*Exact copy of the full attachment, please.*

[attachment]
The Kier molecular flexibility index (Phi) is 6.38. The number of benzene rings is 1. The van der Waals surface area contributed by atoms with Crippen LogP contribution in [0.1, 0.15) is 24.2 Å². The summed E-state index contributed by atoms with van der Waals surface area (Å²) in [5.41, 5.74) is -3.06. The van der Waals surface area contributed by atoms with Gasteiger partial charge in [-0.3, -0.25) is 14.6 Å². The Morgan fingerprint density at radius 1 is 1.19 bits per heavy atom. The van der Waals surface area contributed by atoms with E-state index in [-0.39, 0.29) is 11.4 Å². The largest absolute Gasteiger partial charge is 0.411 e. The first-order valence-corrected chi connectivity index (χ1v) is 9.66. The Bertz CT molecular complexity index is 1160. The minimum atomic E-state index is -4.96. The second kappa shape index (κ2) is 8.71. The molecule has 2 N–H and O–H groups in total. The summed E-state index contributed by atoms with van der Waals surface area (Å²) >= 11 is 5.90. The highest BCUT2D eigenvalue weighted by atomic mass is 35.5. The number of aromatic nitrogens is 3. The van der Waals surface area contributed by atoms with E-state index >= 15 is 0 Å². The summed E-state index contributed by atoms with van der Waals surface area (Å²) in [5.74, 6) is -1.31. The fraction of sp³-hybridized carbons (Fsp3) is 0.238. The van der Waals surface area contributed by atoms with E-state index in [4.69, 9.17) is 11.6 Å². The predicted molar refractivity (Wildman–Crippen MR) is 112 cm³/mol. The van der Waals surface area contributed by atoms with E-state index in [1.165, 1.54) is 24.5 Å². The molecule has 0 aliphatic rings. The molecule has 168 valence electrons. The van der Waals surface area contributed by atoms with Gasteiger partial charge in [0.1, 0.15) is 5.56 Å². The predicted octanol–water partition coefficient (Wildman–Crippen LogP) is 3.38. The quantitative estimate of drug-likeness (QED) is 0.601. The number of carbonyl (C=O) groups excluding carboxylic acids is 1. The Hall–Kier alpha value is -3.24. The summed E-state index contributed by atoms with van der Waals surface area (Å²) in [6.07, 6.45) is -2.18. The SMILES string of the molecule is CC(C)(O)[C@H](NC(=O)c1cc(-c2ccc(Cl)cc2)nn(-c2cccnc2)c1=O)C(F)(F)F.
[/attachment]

The Kier molecular flexibility index (Phi) is 6.38. The number of benzene rings is 1. The van der Waals surface area contributed by atoms with Crippen LogP contribution in [0.1, 0.15) is 24.2 Å². The summed E-state index contributed by atoms with van der Waals surface area (Å²) in [5.41, 5.74) is -3.06. The van der Waals surface area contributed by atoms with Gasteiger partial charge in [-0.3, -0.25) is 14.6 Å². The Morgan fingerprint density at radius 1 is 1.19 bits per heavy atom. The van der Waals surface area contributed by atoms with E-state index in [-0.39, 0.29) is 11.4 Å². The largest absolute Gasteiger partial charge is 0.411 e. The first-order valence-corrected chi connectivity index (χ1v) is 9.66. The Bertz CT molecular complexity index is 1160. The minimum atomic E-state index is -4.96. The second kappa shape index (κ2) is 8.71. The molecule has 2 N–H and O–H groups in total. The summed E-state index contributed by atoms with van der Waals surface area (Å²) >= 11 is 5.90. The highest BCUT2D eigenvalue weighted by atomic mass is 35.5. The number of aromatic nitrogens is 3. The van der Waals surface area contributed by atoms with E-state index >= 15 is 0 Å². The summed E-state index contributed by atoms with van der Waals surface area (Å²) in [5.74, 6) is -1.31. The fraction of sp³-hybridized carbons (Fsp3) is 0.238. The van der Waals surface area contributed by atoms with E-state index in [4.69, 9.17) is 11.6 Å². The predicted molar refractivity (Wildman–Crippen MR) is 112 cm³/mol. The van der Waals surface area contributed by atoms with E-state index in [1.165, 1.54) is 24.5 Å². The molecule has 0 aliphatic rings. The molecule has 168 valence electrons. The van der Waals surface area contributed by atoms with Gasteiger partial charge in [0.1, 0.15) is 5.56 Å². The predicted octanol–water partition coefficient (Wildman–Crippen LogP) is 3.38. The quantitative estimate of drug-likeness (QED) is 0.601. The number of carbonyl (C=O) groups excluding carboxylic acids is 1. The Hall–Kier alpha value is -3.24. The summed E-state index contributed by atoms with van der Waals surface area (Å²) in [6.07, 6.45) is -2.18. The SMILES string of the molecule is CC(C)(O)[C@H](NC(=O)c1cc(-c2ccc(Cl)cc2)nn(-c2cccnc2)c1=O)C(F)(F)F.